Wizz Air’s Plans For The Airbus A321XLR

Central and Eastern Europe is – and will always be – the heart of Wizz Air. It is its bread and butter. However, the carrier has regularly demonstrated the need to diversify where it flies to spread risk and for greater growth. This diversification will continue, including with the ultra-low-cost carrier’s incoming A321XLRs.

Wizz Air A321XLR
At World Routes, Wizz Air’s CEO said very clearly that the carrier “will go further east.” Photo: Airbus.

Wizz Air has 20 A321XLRs coming

The Wizz Air Group currently comprises three units, each with its own air operator’s certificate: the original Wizz Air Hungary and Wizz Air UK and Wizz Air Abu Dhabi. The primary reason: to avail of growth opportunities by meeting bilateral air service agreement requirements. Expect more subsidiaries in the next couple of years, perhaps in the Middle East.

Across the Group, there are 20 A321XLRs on order. Expected to enter service in 2023, we don’t yet know for sure with which unit(s) the aircraft will be placed. And we won’t know until much closer to the time.

Unlike the A321LR, the XLR longer-range variant is designed to do what the LR couldn’t: be a genuine and real-world B757-200 replacement. Just more modern and fuel-efficient while flying a higher payload for longer.

While Airbus touts a range of up to 4,700 nautical miles, the real-world range of the aircraft will be notably lower than what is proposed, especially during winter and with a higher-density configuration. A rough range of up to around 4,000 nautical miles is likely.

Wizz Air Group's longest routes
These are Wizz Air Group’s longest routes this winter, each over 2,000 nautical miles. Warsaw to Tenerife South has a block time of six hours and ten minutes. Image: GCMap.

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Where might Wizz Air fly the A321XLR?

Speaking at World Routes, a ‘speed-dating’ event for airlines and airports, József Váradi, co-founder and CEO of Wizz Air, was categorical: “We’ll go further east. We won’t be going transatlantic.

Saying that the long-range variant will enable “greater penetration beyond what we can with the A321neo,” we have to assume that Wizz Air will use the range of the XLR, or it’ll be sub-optimally deployed and less effective economically. There would otherwise be no need for it. It’d add complication – something ULCCs seek to avoid – for no apparent reason.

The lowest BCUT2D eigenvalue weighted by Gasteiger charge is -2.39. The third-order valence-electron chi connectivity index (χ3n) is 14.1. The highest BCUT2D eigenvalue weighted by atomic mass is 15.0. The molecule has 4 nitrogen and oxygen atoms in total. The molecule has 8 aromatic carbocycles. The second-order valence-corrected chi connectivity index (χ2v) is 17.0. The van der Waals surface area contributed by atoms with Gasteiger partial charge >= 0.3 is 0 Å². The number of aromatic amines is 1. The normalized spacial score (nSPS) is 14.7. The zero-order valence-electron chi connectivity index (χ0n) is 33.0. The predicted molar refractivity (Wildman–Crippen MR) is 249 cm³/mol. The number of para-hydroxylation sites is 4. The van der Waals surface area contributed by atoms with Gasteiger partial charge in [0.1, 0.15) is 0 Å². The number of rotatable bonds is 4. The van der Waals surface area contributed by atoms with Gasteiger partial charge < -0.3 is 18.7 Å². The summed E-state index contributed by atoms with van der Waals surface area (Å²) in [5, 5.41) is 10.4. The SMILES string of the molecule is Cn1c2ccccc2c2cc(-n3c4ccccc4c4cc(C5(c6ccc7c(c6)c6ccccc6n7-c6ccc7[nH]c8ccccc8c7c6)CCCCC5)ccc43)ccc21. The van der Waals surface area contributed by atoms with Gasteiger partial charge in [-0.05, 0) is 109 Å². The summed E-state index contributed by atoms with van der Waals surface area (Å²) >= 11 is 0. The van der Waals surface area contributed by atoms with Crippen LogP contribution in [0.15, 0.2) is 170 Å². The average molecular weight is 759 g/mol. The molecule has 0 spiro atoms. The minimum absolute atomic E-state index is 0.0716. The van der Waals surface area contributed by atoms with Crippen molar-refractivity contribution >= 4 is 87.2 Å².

The Group’s carriers already have 16 routes over 2,000 nautical miles this winter, analyzing schedules from Cirium shows, including Abu Dhabi to Katowice, Dubai to Catania, and Warsaw to Fuerteventura.

Wizz Air A321neo
Diversifying markets is crucial,” Váradi said, to spread risk, to grow faster, and to make it harder for competition to guess where they’ll be going. In this photo is a ‘normal’ A321neo, key to the airline’s future. Photo: Getty Images.

Connecting the dots

Váradi also said that the XLR would be used to “join the dots,” a crucial, cheaper, and easier way to grow. This, he said, will be within the current geography of the carrier, roughly from Iceland to Jordan and onto the UAE, and Morocco to northern Norway.

However, there are relatively few opportunities within that broad area that require the range of the XLR – except to the UAE or other countries nearby. While Wizz Air’s long-term network planning revolves around “accessibility, regulations, and profitability,” short-term is different, requiring “trial and error about where we can take advantage.”

4,000 nautical mile range
Red = 4,000 nautical miles of Abu Dhabi (AUH); orange = Bucharest (OTP); yellow = Budapest (BUD); pink = Warsaw (WAW). You can tell why Váradi was happy to rule out transatlantic service. Image: GCMap.

Likely to be used from Abu Dhabi or…

Reading between the lines, the XLR will likely be used from Abu Dhabi, Wizz Air’s largest bases in Central and Eastern Europe, or from new bases coming in the next couple of years from new units being created.

Don’t expect the variant to be used from Luton (Wizz Air’s largest airport) at all. Neither will it fly from Abu Dhabi to India, as previously suggested, as even the longest route is shorter than the ULCC’s current longest routes. Váradi partly acknowledged distance when he said:

“We’ll learn from others who tried to conquer the world [with long-haul, low-cost] and didn’t succeed.”

Where would you like Wizz Air to use its XLRs? Let us know in the comments.

 

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